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With Valentinus in the emperor's court;
Pro. My lord, I cannot be fo foon provided ;
Ant. Look, what thou want'st, shall be sent after thee : No more of stay; to-morrow thou must go.Come on, Panthino ; you shall be employ'd To hasten on his expedition. [Exeunt Ant, and Pant.
Pro. Thus have I funn'd the fire, for fear of burning ; And drench'd me in the sea, where I am drown'd : I fear'd to Thew my father Julia's letter, Left he should take exceptions to my love ; And with the vantage of mine own excuse Hath he excepted most against my love. O, how this spring of love resembleth
The uncertain glory of an April day; Which now shows all the beauty of the sun,
And by and by a cloud takes all away!
Pan. Sir Proteus, your father calls for you; He is in haste, therefore, I pray you, go.
Pro. Wly, this it is! my heart accords thereto ; And yet a thousand times it answers, no. [Exeunt,
Milan. An Apartment in the Duke's Palace.
Enter VALENTINE and SPEED,
Speed. Sir, your glove.
Val. Ha! let me fee : ay, give it me, it's mine :-
Speed. Madam Silvia! madam Silvia!
call her ?
Speed. Marry, by these special marks: First, you have learn'd, like fir Proteus, to wreath your arms like a malecontent; to relish a love-song, like a Robin-red-breast; to walk alone, like one that nad the peftilence; to figh, like a school-boy that had lost his A. B. C; to weep, like a young wench that had buried her grandam; to fast, like one that takes diet; to watch, like one that fears robbing; to speak puling, like a beggar at Hallowmas. You were wont, when you laugh’d, to crow like a cock; when you
walk'd, to walk like one of the lions; when you fasted, it
Speed. Without you ? nay, that's certain; for, without you were so simple, none else would : but you are so without these follies, that these follies are within you, and shine through you like the water in an urinal; that not an eye, that fees you, but is a physician to comment on your malady.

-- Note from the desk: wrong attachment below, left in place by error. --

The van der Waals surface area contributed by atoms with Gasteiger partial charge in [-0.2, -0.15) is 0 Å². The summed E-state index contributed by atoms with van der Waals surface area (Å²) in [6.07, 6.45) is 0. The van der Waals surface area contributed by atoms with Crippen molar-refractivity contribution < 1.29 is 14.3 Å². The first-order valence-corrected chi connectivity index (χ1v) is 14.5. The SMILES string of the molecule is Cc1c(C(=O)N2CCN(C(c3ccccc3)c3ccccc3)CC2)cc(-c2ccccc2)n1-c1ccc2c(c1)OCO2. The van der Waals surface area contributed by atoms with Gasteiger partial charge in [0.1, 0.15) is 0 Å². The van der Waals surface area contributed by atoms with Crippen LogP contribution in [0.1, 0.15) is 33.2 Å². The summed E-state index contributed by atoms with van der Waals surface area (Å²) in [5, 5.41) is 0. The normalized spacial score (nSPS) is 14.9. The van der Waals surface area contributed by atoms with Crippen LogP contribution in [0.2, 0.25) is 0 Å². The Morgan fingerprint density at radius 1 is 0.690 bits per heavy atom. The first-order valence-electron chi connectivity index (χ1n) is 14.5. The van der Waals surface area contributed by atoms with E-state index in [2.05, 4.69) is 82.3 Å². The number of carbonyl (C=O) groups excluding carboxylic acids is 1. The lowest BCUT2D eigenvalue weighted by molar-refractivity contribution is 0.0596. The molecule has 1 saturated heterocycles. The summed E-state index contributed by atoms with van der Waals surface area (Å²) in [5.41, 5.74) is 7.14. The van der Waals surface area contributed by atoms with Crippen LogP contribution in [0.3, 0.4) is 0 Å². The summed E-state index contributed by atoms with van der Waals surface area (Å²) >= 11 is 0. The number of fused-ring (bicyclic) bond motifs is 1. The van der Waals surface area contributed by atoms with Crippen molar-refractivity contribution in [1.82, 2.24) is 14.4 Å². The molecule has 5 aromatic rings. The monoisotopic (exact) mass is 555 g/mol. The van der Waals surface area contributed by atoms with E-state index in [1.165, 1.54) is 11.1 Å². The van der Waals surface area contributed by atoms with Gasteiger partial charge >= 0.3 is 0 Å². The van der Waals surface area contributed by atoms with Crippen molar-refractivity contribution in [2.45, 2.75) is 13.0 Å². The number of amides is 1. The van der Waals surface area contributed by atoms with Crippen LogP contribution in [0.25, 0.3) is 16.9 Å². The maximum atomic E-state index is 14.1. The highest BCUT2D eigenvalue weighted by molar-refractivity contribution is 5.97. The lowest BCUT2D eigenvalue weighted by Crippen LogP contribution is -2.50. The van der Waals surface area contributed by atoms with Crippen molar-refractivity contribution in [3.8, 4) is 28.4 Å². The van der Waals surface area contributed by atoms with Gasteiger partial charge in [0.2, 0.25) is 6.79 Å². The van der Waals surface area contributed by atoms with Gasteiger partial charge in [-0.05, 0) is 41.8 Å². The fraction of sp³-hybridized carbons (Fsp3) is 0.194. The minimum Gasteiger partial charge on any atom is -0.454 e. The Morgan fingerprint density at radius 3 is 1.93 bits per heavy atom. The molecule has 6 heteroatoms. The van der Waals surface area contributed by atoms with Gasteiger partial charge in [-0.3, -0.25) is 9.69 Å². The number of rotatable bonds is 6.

Val. But, tell me, doit thou know my lady Silvia ?
Val. Dost thou know her by my gazing on her, and yet know'ft her not?
Speed. Is the not hard-favour'd, sir?
Val. I mean, that her beauty is exquisite, but her favour infinite.
Speed. I hat's because the one is painted, and the other out of all count.
Val. How painted? and how out of count?
Speed. Marry, fir, so painted, to make her fair, that no man counts of her beauty,
Val. How esteemest thou me? I account of her beauty.
Val. How long hath she been deformed ?
Val. I have loved her ever since I saw her; and still I fee her beautiful.
Speed. If you love her, you cannot see her.
Speed. Because love is blind. O, that you had mine eyes; or your own eyes had the lights they were wont to have, when you chid at fir Proteus for going ungartered!
Val. What should I see then?
Speed. Your own present folly, and her paffing deformity: for he, being in love, could not see to garter his hose; and you, being in love, cannot see to put on your hose.
Val. Belike, boy, then you are in love; for last morning you could not see to wipe my shoes.
Speed. True, fir; I was in love with my bed: I thank you, you swinged me for my love, which makes ine the bolder to chide you for yours.
Val. In conclufion, I stand affected to her.
Speed. I would you were fet; so, your affection would cease.
Val. Last night she enjoin'd me to write some lines to one she loves.
Speed. And have you ?
Val. No, boy, but as well as I can do them :
Speed. O excellent motion ! O exceeding puppet! now will he interpret to her.
Val. Madam and mistress, a thousand good-morrows.
[ Afide. Sil. Sir Valentine and servant, to you two thousand. Speed. He should give her interelt; and she gives it him.
Val. As you enjoind me, I have writ your letter,
Sil. I thank you, gentle servant: 'tis very clerkly done.
Val. Now trust me, madam, it came hardly off;
Sil. Perchance you think too inuch of so much pains?
Val. No, niadam ; so it stead you, I will write, Please you command, a thousand times as much :
I thank you;
sil. A pretty period! Well, I guess the sequel ;
Speed. And yet you will; and yet another yet. [Aside.
Sil. Yes, yes; the lines are very quaintly writ :
Val. Madam, they are for you.
Sil. Ay, ay; you writ them, sir, at my request;
Val. Please you, I'll write your ladyship another.
Sil. And, when it's writ, for my fake read it over :